Female Sexual Disorder (FSD) has been discussed and debated among sexology professionals for many years. One such discussion focuses on the inherent differences between male and female sexuality Another area of concern is whether female sexuality will fit as easily into responding to medical intervention, such as a little pilI.
In February, 2011, The International Society for the Study of Women's Sexual Health (ISSWSH) created and announced a position statement about this controversial topic. The goal of the organization is to help women who are struggling with some type of sexual dysfunction. Women with sexual issues are often overlooked or their concerns are brushed aside as trivial. Many women suffer needlessly, have difficulty sustaining an intimate relationship, and are not listened to or heard when they actually reach out to their primary care physician. At times, they may even feel misunderstood by a well meaning psychotherapist who is not educated about sexuality and sexual concerns.
The Women's Initiative on Sexual Health (WISH) under the auspices of the organization, ISSWSH, has created the following WISH position statement:
"As the leading international organization devoted to women's sexual health, the International Society for the Study of Women's Sexual Health is committed to further development of the field of female sexuality. As such, we advocate a collaborative approach for assessment, diagnosis and treatment of women who are suffering from sexual health problems. As healthcare professionals, researchers, family and friends who have seen firsthand the devastation to physical and psychological health and quality of life that sexual dysfunction can cause, we state, unequivocally, that female sexual disorders are real conditions and not a fabrication, nor a result, of disease mongering.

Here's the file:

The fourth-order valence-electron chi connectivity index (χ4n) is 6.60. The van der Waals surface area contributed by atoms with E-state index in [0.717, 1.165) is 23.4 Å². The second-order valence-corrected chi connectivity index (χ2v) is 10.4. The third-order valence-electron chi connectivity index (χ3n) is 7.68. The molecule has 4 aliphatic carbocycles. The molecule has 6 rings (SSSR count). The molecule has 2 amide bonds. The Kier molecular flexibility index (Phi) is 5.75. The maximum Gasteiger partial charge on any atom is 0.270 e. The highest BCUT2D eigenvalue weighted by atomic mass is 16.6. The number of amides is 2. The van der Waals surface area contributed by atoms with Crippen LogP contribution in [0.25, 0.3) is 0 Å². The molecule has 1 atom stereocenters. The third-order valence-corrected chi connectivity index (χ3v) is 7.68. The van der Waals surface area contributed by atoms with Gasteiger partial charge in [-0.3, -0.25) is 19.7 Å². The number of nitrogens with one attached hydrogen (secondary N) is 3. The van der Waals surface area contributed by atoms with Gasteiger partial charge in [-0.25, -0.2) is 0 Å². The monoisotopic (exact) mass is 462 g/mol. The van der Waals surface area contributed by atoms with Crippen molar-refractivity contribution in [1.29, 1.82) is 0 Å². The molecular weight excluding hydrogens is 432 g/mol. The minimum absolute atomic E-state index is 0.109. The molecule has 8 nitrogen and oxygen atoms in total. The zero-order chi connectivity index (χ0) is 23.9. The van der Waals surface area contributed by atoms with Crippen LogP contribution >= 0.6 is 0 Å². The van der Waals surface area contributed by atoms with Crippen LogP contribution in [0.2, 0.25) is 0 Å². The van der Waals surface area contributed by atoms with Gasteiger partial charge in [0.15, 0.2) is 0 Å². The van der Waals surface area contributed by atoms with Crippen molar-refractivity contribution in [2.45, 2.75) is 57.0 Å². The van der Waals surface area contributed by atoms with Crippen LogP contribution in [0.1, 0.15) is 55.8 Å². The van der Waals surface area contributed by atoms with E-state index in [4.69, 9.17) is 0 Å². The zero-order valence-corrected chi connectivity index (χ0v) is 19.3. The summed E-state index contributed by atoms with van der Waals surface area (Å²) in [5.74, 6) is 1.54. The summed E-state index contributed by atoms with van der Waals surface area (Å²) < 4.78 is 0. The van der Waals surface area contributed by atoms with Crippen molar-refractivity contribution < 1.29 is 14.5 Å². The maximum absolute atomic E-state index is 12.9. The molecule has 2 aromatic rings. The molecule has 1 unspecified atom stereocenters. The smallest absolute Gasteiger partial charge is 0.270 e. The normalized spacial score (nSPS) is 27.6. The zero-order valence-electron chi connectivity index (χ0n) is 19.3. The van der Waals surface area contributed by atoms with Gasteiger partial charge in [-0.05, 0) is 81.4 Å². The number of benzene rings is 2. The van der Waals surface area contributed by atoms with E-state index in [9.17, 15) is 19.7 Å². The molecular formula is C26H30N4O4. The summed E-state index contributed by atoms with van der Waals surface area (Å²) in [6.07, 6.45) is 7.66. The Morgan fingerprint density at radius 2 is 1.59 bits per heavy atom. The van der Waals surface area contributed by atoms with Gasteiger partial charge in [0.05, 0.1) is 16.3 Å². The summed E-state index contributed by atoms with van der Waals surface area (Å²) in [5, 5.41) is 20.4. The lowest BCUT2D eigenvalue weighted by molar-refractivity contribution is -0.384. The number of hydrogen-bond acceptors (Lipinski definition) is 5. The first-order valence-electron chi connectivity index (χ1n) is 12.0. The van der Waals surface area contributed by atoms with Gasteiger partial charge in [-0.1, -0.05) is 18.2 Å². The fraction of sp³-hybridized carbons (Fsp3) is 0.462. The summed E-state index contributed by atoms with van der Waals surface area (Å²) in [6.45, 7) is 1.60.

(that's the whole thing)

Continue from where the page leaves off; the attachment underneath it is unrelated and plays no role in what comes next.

Female sexual disorders are valid conditions that warrant assessment, diagnosis and appropriate therapeutic intervention. The etiology of female sexual problems is often complex. It may include sexual medicine issues related to biologic etiologies including neurologic, hormonal, vascular and anatomic components as well as psychological issues relating to socio-cultural, emotional, cognitive and relationship concerns.
We are aware that female sexual dysfunction research is still a relatively new field and continuing research is needed to further elucidate the etiological factors that contribute to female sexual disorders. We advocate the further development of safe and effective treatments, both biological and psychosocial-cultural in nature, for women who are suffering from these conditions. Although not all treatments will work equally for everyone, women deserve to have a variety of treatment options and for their voices to be heard. In light of this, we call upon all the stakeholders, including government regulators, to move the bar of available therapies forward."